UPDATE: Romm at CP makes some significant concessions to error with additions, but can’t bring himself to mention WUWT, credit Willis, or allow any commenters to do so either. He has been “disappearing” critical comments as evidenced by our own commenters reposting their disappeared comments here. It is comical to watch. – Anthony
UPDATE: That’s too funny, Anthony. He’s pulled out his entire section on population … ooops. The foolish part is not giving credit. I don’t care about the credit, I find I can get anything accomplished if I don’t care if someone else gets the credit. But it’s bad tactics, makes him look petty and unprofessional. I suppose now that he (and the Authors) have removed the population claims, I’ll have to look at the New! Improved! Now with ‘Super-exponential CO2’ part of the paper. Ooooogh … – w. [Later] The new analysis is now done, see”Not Evil, Just Destructive“.
Guest Post by Willis Eschenbach
Anthony asked me to take a look at Joe Romm’s comments on a new paper called “Evidence for super-exponentially accelerating atmospheric carbon dioxide growth”, by A.D. Husler and D. Sornette. The paper is available on Arkiv. It’s not peer-reviewed as far as I can determine.
I started to review the paper. I got to the opening comments (and the footnote) on Page 1 referring to the “ecological footprint”. This is a very bad sign, the “ecological footprint” has nothing to do with science. It is an advocacy tool.
Figure 1. Population density expressed as height. Image Credit
Then I got to the footnote on Page 2, and I could go no further. It says:
Thus, a constant growth rate corresponds to a population growing exponentially, with a doubling time given by (log2)/r. As the present growth rate is r(2010) ≈ 1.8% per year, this gives a present doubling time of 38.5 years. If nothing changes, the present 6.8 billion people will be more than 13 billion in 2050! This is in contradiction with projections of OECD for instance and other international organizations, which optimistically expect human population to stabilize around 9 billion individuals.
Other than the gratuitous exclamation mark, why did this stop me from even considering the rest of the paper?
I’ve mentioned before that one of my strengths is that I’m a generalist. Back in 2004 I did an extensive analysis of the relationship between population growth rates and nutrition. No reason, it was never published, I was just curious.
My results showed something very interesting. By and large, if the population growth rate in a country, region, or the world is decreasing, average nutrition (daily calories, protein, and fat per capita) increases. On the other hand, if the population growth rate is increasing, the country cannot feed itself, nutrition declines. The absolute growth rate is not important. It is the direction of the change in growth rate that determines whether people can feed themselves.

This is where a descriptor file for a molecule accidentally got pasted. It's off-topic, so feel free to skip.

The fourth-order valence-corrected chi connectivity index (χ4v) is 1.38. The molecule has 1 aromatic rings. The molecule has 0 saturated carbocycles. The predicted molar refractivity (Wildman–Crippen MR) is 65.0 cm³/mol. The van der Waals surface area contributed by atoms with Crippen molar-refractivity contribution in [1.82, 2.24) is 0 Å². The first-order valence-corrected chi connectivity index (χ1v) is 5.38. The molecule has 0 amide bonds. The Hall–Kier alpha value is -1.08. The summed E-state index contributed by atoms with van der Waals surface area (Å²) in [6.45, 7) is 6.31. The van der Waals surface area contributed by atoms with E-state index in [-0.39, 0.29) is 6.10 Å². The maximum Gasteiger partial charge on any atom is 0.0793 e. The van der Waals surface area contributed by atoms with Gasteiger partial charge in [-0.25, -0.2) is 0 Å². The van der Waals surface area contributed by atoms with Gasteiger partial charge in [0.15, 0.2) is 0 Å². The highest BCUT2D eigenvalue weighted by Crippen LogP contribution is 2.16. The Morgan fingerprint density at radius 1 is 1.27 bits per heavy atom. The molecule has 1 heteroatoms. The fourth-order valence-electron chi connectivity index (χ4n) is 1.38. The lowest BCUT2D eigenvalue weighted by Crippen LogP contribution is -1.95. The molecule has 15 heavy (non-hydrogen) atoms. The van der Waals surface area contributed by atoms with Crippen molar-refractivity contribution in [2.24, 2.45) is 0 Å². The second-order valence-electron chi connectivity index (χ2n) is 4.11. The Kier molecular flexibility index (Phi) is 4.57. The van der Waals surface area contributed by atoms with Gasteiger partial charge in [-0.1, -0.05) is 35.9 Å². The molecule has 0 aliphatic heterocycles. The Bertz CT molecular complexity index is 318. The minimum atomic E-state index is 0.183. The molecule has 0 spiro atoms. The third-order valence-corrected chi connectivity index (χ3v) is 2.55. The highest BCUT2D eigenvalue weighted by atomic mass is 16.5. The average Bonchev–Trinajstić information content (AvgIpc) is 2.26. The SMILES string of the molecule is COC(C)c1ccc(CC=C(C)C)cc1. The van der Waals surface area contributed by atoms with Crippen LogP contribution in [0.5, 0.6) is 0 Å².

In any case, as a result of that 2004 research of mine, I knew that his talk of a “constant growth rate” for global population was nonsense, global population growth rates have been dropping for years. I also thought I remembered the growth rate being lower than 1.8%. I went back to the wonderful FAOSTAT database and updated my figures (note that their figures post-2008 are estimates). Figure 2 shows the actual global population growth rates since 1961:
Now that we have the real data on the population, let’s examine his claims.
1. He assumes a constant population growth rate. In fact, the growth rate has been dropping for half a century.
2. He says the 2010 growth rate is 1.8%. In fact, it hasn’t been that high in about a quarter century.
3. He says that the population will be “13 billion in 2050”. This assumes a) the current growth rate is 1.8% and b) the growth rate is constant. Neither one of those assumptions is anywhere near true, so the conclusion is also invalid.
I calculate that if the trend continues, the growth rate will reach zero sometime shortly after mid-century. At that point I calculate the population will be about 9.5 billion. This is in good agreement with the UN FAO midrange estimate of the expected maximum population.
So that’s why I quit reading their paper right then and there. If they can get something bozo simple like the population growth rates that wrong, I fear I don’t really have time to hack my way through their more outré propositions regarding “super-exponential acceleration”, whatever that may be.
Joe Romm swallowed this one whole, opining (emphasis mine):
The paper itself is mostly for math and statistics junkies. It is essentially agnostic on climate science. But the conclusions are as stark as any in the climate literature:
• The human population is still growing at an exponential rate and there is no sign in the data that the growth rate is decreasing. Many argue that economic developments and education of women will lead to a decreased growth rate and an eventual stabilization of human population. This is not yet observed in the population dynamics, when integrated worldwide. Let us hope that the stabilization of the human population will occur endogenously by self-regulation, rather than by more stringent finite carrying capacity constraints that can be expected to lead to severe strains on a significant fraction of the population.
No sign in the data that the global population growth rate is decreasing?
You go, Joe.